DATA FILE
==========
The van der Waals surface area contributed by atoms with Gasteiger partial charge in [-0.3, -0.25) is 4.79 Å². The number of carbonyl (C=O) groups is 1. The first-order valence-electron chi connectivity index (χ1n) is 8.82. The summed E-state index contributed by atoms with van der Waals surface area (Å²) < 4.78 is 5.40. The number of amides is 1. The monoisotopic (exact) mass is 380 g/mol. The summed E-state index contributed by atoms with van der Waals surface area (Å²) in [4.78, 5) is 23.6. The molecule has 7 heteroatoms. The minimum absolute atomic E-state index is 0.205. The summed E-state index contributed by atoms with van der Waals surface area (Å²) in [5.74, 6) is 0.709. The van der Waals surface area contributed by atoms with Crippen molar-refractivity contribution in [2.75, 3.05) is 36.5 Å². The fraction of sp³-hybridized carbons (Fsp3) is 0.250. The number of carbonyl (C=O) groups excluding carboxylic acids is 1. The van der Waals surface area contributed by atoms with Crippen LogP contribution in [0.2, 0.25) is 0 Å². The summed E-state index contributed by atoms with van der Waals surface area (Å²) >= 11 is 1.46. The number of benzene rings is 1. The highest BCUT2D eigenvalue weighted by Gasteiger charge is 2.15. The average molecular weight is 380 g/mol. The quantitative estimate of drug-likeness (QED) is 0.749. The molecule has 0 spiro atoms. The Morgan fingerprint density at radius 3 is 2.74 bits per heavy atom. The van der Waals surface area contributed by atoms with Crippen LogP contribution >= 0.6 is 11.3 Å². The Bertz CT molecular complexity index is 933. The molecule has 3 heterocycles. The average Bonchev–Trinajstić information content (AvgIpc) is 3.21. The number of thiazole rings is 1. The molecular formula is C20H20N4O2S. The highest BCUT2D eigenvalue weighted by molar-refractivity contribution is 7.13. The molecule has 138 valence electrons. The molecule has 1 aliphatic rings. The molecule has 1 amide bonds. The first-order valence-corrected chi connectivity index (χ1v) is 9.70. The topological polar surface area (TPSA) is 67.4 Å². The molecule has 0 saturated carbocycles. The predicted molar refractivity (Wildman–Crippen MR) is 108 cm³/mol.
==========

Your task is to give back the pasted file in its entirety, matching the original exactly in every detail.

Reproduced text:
The van der Waals surface area contributed by atoms with Gasteiger partial charge in [-0.3, -0.25) is 4.79 Å². The number of carbonyl (C=O) groups is 1. The first-order valence-electron chi connectivity index (χ1n) is 8.82. The summed E-state index contributed by atoms with van der Waals surface area (Å²) < 4.78 is 5.40. The number of amides is 1. The monoisotopic (exact) mass is 380 g/mol. The summed E-state index contributed by atoms with van der Waals surface area (Å²) in [4.78, 5) is 23.6. The molecule has 7 heteroatoms. The minimum absolute atomic E-state index is 0.205. The summed E-state index contributed by atoms with van der Waals surface area (Å²) in [5.74, 6) is 0.709. The van der Waals surface area contributed by atoms with Crippen molar-refractivity contribution in [2.75, 3.05) is 36.5 Å². The fraction of sp³-hybridized carbons (Fsp3) is 0.250. The number of carbonyl (C=O) groups excluding carboxylic acids is 1. The van der Waals surface area contributed by atoms with Crippen LogP contribution in [0.2, 0.25) is 0 Å². The summed E-state index contributed by atoms with van der Waals surface area (Å²) >= 11 is 1.46. The number of benzene rings is 1. The highest BCUT2D eigenvalue weighted by Gasteiger charge is 2.15. The average molecular weight is 380 g/mol. The quantitative estimate of drug-likeness (QED) is 0.749. The molecule has 0 spiro atoms. The Morgan fingerprint density at radius 3 is 2.74 bits per heavy atom. The van der Waals surface area contributed by atoms with Crippen LogP contribution >= 0.6 is 11.3 Å². The Bertz CT molecular complexity index is 933. The molecule has 3 heterocycles. The average Bonchev–Trinajstić information content (AvgIpc) is 3.21. The number of thiazole rings is 1. The molecular formula is C20H20N4O2S. The highest BCUT2D eigenvalue weighted by molar-refractivity contribution is 7.13. The molecule has 138 valence electrons. The molecule has 1 aliphatic rings. The molecule has 1 amide bonds. The first-order valence-corrected chi connectivity index (χ1v) is 9.70. The topological polar surface area (TPSA) is 67.4 Å². The molecule has 0 saturated carbocycles. The predicted molar refractivity (Wildman–Crippen MR) is 108 cm³/mol.